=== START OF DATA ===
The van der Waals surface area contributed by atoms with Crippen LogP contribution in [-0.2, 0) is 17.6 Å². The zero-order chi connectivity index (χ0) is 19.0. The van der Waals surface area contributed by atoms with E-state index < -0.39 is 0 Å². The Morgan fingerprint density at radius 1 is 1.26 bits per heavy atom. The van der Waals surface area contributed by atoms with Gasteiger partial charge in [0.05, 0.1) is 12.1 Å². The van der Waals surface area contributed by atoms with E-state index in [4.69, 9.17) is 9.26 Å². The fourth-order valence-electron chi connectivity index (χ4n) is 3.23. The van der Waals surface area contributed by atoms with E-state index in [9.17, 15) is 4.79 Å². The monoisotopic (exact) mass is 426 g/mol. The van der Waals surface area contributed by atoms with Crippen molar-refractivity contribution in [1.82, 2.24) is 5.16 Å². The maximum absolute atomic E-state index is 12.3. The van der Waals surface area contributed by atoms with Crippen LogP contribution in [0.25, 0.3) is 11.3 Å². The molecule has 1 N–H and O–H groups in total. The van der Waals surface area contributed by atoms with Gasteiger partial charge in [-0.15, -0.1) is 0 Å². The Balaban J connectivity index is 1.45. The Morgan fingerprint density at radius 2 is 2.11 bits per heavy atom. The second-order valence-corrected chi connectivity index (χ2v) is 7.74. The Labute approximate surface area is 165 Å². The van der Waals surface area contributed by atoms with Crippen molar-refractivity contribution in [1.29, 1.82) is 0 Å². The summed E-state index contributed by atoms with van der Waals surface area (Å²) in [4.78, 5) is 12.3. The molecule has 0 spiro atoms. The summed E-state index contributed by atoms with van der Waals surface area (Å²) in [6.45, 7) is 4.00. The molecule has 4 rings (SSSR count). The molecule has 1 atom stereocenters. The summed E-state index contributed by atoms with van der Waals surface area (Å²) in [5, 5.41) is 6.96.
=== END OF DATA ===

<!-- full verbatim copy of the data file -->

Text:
The van der Waals surface area contributed by atoms with Crippen LogP contribution in [-0.2, 0) is 17.6 Å². The zero-order chi connectivity index (χ0) is 19.0. The van der Waals surface area contributed by atoms with E-state index < -0.39 is 0 Å². The Morgan fingerprint density at radius 1 is 1.26 bits per heavy atom. The van der Waals surface area contributed by atoms with Gasteiger partial charge in [0.05, 0.1) is 12.1 Å². The van der Waals surface area contributed by atoms with E-state index in [4.69, 9.17) is 9.26 Å². The fourth-order valence-electron chi connectivity index (χ4n) is 3.23. The van der Waals surface area contributed by atoms with E-state index in [9.17, 15) is 4.79 Å². The monoisotopic (exact) mass is 426 g/mol. The van der Waals surface area contributed by atoms with Crippen molar-refractivity contribution in [1.82, 2.24) is 5.16 Å². The maximum absolute atomic E-state index is 12.3. The van der Waals surface area contributed by atoms with Crippen LogP contribution in [0.25, 0.3) is 11.3 Å². The molecule has 1 N–H and O–H groups in total. The van der Waals surface area contributed by atoms with Gasteiger partial charge in [-0.15, -0.1) is 0 Å². The Balaban J connectivity index is 1.45. The Morgan fingerprint density at radius 2 is 2.11 bits per heavy atom. The second-order valence-corrected chi connectivity index (χ2v) is 7.74. The Labute approximate surface area is 165 Å². The van der Waals surface area contributed by atoms with Crippen molar-refractivity contribution in [1.29, 1.82) is 0 Å². The summed E-state index contributed by atoms with van der Waals surface area (Å²) in [4.78, 5) is 12.3. The molecule has 0 spiro atoms. The summed E-state index contributed by atoms with van der Waals surface area (Å²) in [6.45, 7) is 4.00. The molecule has 4 rings (SSSR count). The molecule has 1 atom stereocenters. The summed E-state index contributed by atoms with van der Waals surface area (Å²) in [5, 5.41) is 6.96.